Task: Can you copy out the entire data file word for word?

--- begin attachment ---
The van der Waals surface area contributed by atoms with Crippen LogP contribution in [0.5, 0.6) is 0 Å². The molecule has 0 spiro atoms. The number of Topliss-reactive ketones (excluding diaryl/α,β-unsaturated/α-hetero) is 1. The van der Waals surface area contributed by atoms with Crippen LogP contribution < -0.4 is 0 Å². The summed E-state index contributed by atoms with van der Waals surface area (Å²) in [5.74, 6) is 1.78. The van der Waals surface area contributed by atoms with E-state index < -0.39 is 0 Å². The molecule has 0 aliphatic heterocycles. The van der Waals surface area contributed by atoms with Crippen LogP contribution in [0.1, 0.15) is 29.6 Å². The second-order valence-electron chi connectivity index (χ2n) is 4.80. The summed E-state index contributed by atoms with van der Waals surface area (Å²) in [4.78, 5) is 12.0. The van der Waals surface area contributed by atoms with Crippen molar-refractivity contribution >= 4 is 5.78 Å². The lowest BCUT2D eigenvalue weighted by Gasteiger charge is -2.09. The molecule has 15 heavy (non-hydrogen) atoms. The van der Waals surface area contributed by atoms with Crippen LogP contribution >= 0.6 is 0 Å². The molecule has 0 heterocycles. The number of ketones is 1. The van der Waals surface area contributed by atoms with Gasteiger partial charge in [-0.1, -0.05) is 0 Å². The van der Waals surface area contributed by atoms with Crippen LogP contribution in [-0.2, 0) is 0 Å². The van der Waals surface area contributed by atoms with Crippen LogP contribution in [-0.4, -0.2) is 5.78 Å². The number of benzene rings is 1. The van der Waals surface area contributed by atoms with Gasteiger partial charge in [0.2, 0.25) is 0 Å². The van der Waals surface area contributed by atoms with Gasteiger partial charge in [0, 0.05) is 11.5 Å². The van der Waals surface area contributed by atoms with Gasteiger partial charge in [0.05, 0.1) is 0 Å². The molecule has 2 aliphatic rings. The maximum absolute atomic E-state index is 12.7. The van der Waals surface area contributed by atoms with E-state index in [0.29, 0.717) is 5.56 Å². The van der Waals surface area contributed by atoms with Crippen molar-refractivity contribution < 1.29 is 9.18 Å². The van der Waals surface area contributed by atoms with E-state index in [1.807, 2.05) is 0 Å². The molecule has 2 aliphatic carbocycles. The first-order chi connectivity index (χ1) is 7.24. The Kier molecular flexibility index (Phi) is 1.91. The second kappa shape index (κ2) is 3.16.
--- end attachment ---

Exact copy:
The van der Waals surface area contributed by atoms with Crippen LogP contribution in [0.5, 0.6) is 0 Å². The molecule has 0 spiro atoms. The number of Topliss-reactive ketones (excluding diaryl/α,β-unsaturated/α-hetero) is 1. The van der Waals surface area contributed by atoms with Crippen LogP contribution < -0.4 is 0 Å². The summed E-state index contributed by atoms with van der Waals surface area (Å²) in [5.74, 6) is 1.78. The van der Waals surface area contributed by atoms with E-state index < -0.39 is 0 Å². The molecule has 0 aliphatic heterocycles. The van der Waals surface area contributed by atoms with Crippen LogP contribution in [0.1, 0.15) is 29.6 Å². The second-order valence-electron chi connectivity index (χ2n) is 4.80. The summed E-state index contributed by atoms with van der Waals surface area (Å²) in [4.78, 5) is 12.0. The van der Waals surface area contributed by atoms with Crippen molar-refractivity contribution >= 4 is 5.78 Å². The lowest BCUT2D eigenvalue weighted by Gasteiger charge is -2.09. The molecule has 15 heavy (non-hydrogen) atoms. The van der Waals surface area contributed by atoms with Crippen LogP contribution >= 0.6 is 0 Å². The molecule has 0 heterocycles. The number of ketones is 1. The van der Waals surface area contributed by atoms with Gasteiger partial charge in [-0.1, -0.05) is 0 Å². The van der Waals surface area contributed by atoms with Crippen LogP contribution in [-0.2, 0) is 0 Å². The van der Waals surface area contributed by atoms with Crippen LogP contribution in [-0.4, -0.2) is 5.78 Å². The number of benzene rings is 1. The van der Waals surface area contributed by atoms with Gasteiger partial charge in [0.2, 0.25) is 0 Å². The van der Waals surface area contributed by atoms with Gasteiger partial charge in [0, 0.05) is 11.5 Å². The van der Waals surface area contributed by atoms with Gasteiger partial charge in [0.05, 0.1) is 0 Å². The molecule has 2 aliphatic rings. The maximum absolute atomic E-state index is 12.7. The van der Waals surface area contributed by atoms with E-state index in [0.29, 0.717) is 5.56 Å². The van der Waals surface area contributed by atoms with Crippen molar-refractivity contribution < 1.29 is 9.18 Å². The van der Waals surface area contributed by atoms with E-state index in [1.807, 2.05) is 0 Å². The molecule has 2 aliphatic carbocycles. The first-order chi connectivity index (χ1) is 7.24. The Kier molecular flexibility index (Phi) is 1.91. The second kappa shape index (κ2) is 3.16.